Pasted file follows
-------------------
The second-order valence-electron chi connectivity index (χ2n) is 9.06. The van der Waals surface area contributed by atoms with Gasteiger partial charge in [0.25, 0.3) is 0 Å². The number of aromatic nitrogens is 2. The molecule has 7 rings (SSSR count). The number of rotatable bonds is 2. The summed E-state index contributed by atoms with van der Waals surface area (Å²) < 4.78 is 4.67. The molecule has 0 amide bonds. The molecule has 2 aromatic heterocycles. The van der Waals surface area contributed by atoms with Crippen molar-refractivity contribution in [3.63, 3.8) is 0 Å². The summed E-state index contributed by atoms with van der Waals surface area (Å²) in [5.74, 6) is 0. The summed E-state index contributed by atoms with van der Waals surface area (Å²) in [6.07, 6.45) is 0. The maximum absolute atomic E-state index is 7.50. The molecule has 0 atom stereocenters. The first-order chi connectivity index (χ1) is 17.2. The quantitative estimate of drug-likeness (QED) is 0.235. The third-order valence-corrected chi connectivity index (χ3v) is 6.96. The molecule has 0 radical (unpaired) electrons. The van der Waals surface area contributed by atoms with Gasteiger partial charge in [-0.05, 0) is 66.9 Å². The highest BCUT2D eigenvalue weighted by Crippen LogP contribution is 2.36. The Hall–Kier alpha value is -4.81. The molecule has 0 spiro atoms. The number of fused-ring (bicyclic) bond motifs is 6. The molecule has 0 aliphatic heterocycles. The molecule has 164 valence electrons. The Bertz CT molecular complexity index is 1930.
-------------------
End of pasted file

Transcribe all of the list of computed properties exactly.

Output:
The second-order valence-electron chi connectivity index (χ2n) is 9.06. The van der Waals surface area contributed by atoms with Gasteiger partial charge in [0.25, 0.3) is 0 Å². The number of aromatic nitrogens is 2. The molecule has 7 rings (SSSR count). The number of rotatable bonds is 2. The summed E-state index contributed by atoms with van der Waals surface area (Å²) < 4.78 is 4.67. The molecule has 0 amide bonds. The molecule has 2 aromatic heterocycles. The van der Waals surface area contributed by atoms with Crippen molar-refractivity contribution in [3.63, 3.8) is 0 Å². The summed E-state index contributed by atoms with van der Waals surface area (Å²) in [5.74, 6) is 0. The summed E-state index contributed by atoms with van der Waals surface area (Å²) in [6.07, 6.45) is 0. The maximum absolute atomic E-state index is 7.50. The molecule has 0 atom stereocenters. The first-order chi connectivity index (χ1) is 17.2. The quantitative estimate of drug-likeness (QED) is 0.235. The third-order valence-corrected chi connectivity index (χ3v) is 6.96. The molecule has 0 radical (unpaired) electrons. The van der Waals surface area contributed by atoms with Gasteiger partial charge in [-0.05, 0) is 66.9 Å². The highest BCUT2D eigenvalue weighted by Crippen LogP contribution is 2.36. The Hall–Kier alpha value is -4.81. The molecule has 0 spiro atoms. The number of fused-ring (bicyclic) bond motifs is 6. The molecule has 0 aliphatic heterocycles. The molecule has 164 valence electrons. The Bertz CT molecular complexity index is 1930.